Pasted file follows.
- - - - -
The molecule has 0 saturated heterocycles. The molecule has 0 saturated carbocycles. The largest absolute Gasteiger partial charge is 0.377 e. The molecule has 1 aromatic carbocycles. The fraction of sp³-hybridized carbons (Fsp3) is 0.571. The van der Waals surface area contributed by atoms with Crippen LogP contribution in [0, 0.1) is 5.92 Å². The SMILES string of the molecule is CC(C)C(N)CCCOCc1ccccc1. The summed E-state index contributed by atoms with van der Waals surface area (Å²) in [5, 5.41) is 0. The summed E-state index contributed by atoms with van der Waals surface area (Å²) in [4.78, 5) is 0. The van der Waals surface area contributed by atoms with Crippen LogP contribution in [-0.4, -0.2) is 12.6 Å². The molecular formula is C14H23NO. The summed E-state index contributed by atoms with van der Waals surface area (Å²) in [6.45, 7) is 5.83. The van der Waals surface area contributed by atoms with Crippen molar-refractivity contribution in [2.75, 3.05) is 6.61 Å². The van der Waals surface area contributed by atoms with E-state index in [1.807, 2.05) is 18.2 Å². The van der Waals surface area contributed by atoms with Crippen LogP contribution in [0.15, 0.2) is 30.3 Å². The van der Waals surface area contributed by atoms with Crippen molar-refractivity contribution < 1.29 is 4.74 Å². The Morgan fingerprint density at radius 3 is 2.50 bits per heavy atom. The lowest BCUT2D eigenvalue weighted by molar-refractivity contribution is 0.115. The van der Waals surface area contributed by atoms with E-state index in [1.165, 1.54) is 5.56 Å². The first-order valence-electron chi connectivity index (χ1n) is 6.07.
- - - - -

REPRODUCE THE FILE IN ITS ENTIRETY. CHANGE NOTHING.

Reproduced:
The molecule has 0 saturated heterocycles. The molecule has 0 saturated carbocycles. The largest absolute Gasteiger partial charge is 0.377 e. The molecule has 1 aromatic carbocycles. The fraction of sp³-hybridized carbons (Fsp3) is 0.571. The van der Waals surface area contributed by atoms with Crippen LogP contribution in [0, 0.1) is 5.92 Å². The SMILES string of the molecule is CC(C)C(N)CCCOCc1ccccc1. The summed E-state index contributed by atoms with van der Waals surface area (Å²) in [5, 5.41) is 0. The summed E-state index contributed by atoms with van der Waals surface area (Å²) in [4.78, 5) is 0. The van der Waals surface area contributed by atoms with Crippen LogP contribution in [-0.4, -0.2) is 12.6 Å². The molecular formula is C14H23NO. The summed E-state index contributed by atoms with van der Waals surface area (Å²) in [6.45, 7) is 5.83. The van der Waals surface area contributed by atoms with Crippen molar-refractivity contribution in [2.75, 3.05) is 6.61 Å². The van der Waals surface area contributed by atoms with E-state index in [1.807, 2.05) is 18.2 Å². The van der Waals surface area contributed by atoms with Crippen LogP contribution in [0.15, 0.2) is 30.3 Å². The van der Waals surface area contributed by atoms with Crippen molar-refractivity contribution < 1.29 is 4.74 Å². The Morgan fingerprint density at radius 3 is 2.50 bits per heavy atom. The lowest BCUT2D eigenvalue weighted by molar-refractivity contribution is 0.115. The van der Waals surface area contributed by atoms with E-state index in [1.165, 1.54) is 5.56 Å². The first-order valence-electron chi connectivity index (χ1n) is 6.07.